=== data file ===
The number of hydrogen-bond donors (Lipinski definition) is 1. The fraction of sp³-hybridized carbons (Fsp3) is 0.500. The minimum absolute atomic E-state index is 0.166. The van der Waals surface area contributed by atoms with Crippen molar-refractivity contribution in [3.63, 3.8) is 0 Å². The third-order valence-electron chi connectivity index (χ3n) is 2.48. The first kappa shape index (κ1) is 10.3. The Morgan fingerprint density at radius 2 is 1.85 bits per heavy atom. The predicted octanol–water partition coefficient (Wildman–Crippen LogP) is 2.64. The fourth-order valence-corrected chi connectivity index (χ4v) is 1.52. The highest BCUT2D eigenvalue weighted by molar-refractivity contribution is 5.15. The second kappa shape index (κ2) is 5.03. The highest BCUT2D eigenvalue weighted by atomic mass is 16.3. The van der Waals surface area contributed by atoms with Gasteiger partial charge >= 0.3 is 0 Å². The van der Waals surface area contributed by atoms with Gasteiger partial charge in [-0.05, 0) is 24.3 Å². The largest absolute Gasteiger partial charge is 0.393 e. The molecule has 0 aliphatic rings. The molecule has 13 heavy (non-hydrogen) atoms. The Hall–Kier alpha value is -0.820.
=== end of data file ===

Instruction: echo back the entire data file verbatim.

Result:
The number of hydrogen-bond donors (Lipinski definition) is 1. The fraction of sp³-hybridized carbons (Fsp3) is 0.500. The minimum absolute atomic E-state index is 0.166. The van der Waals surface area contributed by atoms with Crippen molar-refractivity contribution in [3.63, 3.8) is 0 Å². The third-order valence-electron chi connectivity index (χ3n) is 2.48. The first kappa shape index (κ1) is 10.3. The Morgan fingerprint density at radius 2 is 1.85 bits per heavy atom. The predicted octanol–water partition coefficient (Wildman–Crippen LogP) is 2.64. The fourth-order valence-corrected chi connectivity index (χ4v) is 1.52. The highest BCUT2D eigenvalue weighted by molar-refractivity contribution is 5.15. The second kappa shape index (κ2) is 5.03. The highest BCUT2D eigenvalue weighted by atomic mass is 16.3. The van der Waals surface area contributed by atoms with Gasteiger partial charge >= 0.3 is 0 Å². The van der Waals surface area contributed by atoms with Gasteiger partial charge in [-0.05, 0) is 24.3 Å². The largest absolute Gasteiger partial charge is 0.393 e. The molecule has 0 aliphatic rings. The molecule has 13 heavy (non-hydrogen) atoms. The Hall–Kier alpha value is -0.820.